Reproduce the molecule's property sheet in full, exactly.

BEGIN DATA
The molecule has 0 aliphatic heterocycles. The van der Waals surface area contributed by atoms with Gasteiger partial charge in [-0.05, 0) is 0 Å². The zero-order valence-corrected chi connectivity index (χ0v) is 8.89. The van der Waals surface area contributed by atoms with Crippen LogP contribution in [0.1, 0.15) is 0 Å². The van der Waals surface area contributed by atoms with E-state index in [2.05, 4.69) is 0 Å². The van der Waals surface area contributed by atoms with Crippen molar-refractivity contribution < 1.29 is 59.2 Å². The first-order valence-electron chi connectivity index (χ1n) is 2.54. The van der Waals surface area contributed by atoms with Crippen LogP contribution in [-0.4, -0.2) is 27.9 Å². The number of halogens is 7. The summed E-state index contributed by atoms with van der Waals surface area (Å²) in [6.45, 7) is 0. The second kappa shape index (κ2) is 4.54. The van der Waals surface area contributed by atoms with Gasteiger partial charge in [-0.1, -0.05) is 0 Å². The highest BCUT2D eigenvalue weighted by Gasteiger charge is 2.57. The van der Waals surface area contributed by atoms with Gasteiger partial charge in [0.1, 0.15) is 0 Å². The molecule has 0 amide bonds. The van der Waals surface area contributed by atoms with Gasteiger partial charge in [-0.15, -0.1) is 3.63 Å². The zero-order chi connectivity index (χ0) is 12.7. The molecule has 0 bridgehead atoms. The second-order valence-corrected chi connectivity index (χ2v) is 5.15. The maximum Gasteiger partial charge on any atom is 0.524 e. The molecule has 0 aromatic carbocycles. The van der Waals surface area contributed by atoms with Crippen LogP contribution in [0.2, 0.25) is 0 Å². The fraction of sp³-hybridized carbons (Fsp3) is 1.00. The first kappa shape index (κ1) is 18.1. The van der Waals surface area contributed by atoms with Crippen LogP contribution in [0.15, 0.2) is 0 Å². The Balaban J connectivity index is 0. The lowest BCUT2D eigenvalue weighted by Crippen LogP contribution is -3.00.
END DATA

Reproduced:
The molecule has 0 aliphatic heterocycles. The van der Waals surface area contributed by atoms with Gasteiger partial charge in [-0.05, 0) is 0 Å². The zero-order valence-corrected chi connectivity index (χ0v) is 8.89. The van der Waals surface area contributed by atoms with Crippen LogP contribution in [0.1, 0.15) is 0 Å². The van der Waals surface area contributed by atoms with E-state index in [2.05, 4.69) is 0 Å². The van der Waals surface area contributed by atoms with Crippen molar-refractivity contribution < 1.29 is 59.2 Å². The first-order valence-electron chi connectivity index (χ1n) is 2.54. The van der Waals surface area contributed by atoms with Crippen LogP contribution in [-0.4, -0.2) is 27.9 Å². The number of halogens is 7. The summed E-state index contributed by atoms with van der Waals surface area (Å²) in [6.45, 7) is 0. The second kappa shape index (κ2) is 4.54. The van der Waals surface area contributed by atoms with Gasteiger partial charge in [-0.1, -0.05) is 0 Å². The highest BCUT2D eigenvalue weighted by Gasteiger charge is 2.57. The van der Waals surface area contributed by atoms with Gasteiger partial charge in [0.1, 0.15) is 0 Å². The molecule has 0 amide bonds. The van der Waals surface area contributed by atoms with Gasteiger partial charge in [-0.15, -0.1) is 3.63 Å². The zero-order chi connectivity index (χ0) is 12.7. The molecule has 0 bridgehead atoms. The second-order valence-corrected chi connectivity index (χ2v) is 5.15. The maximum Gasteiger partial charge on any atom is 0.524 e. The molecule has 0 aromatic carbocycles. The van der Waals surface area contributed by atoms with Crippen LogP contribution in [0.2, 0.25) is 0 Å². The fraction of sp³-hybridized carbons (Fsp3) is 1.00. The first kappa shape index (κ1) is 18.1. The van der Waals surface area contributed by atoms with Crippen LogP contribution in [0.15, 0.2) is 0 Å². The Balaban J connectivity index is 0. The lowest BCUT2D eigenvalue weighted by Crippen LogP contribution is -3.00.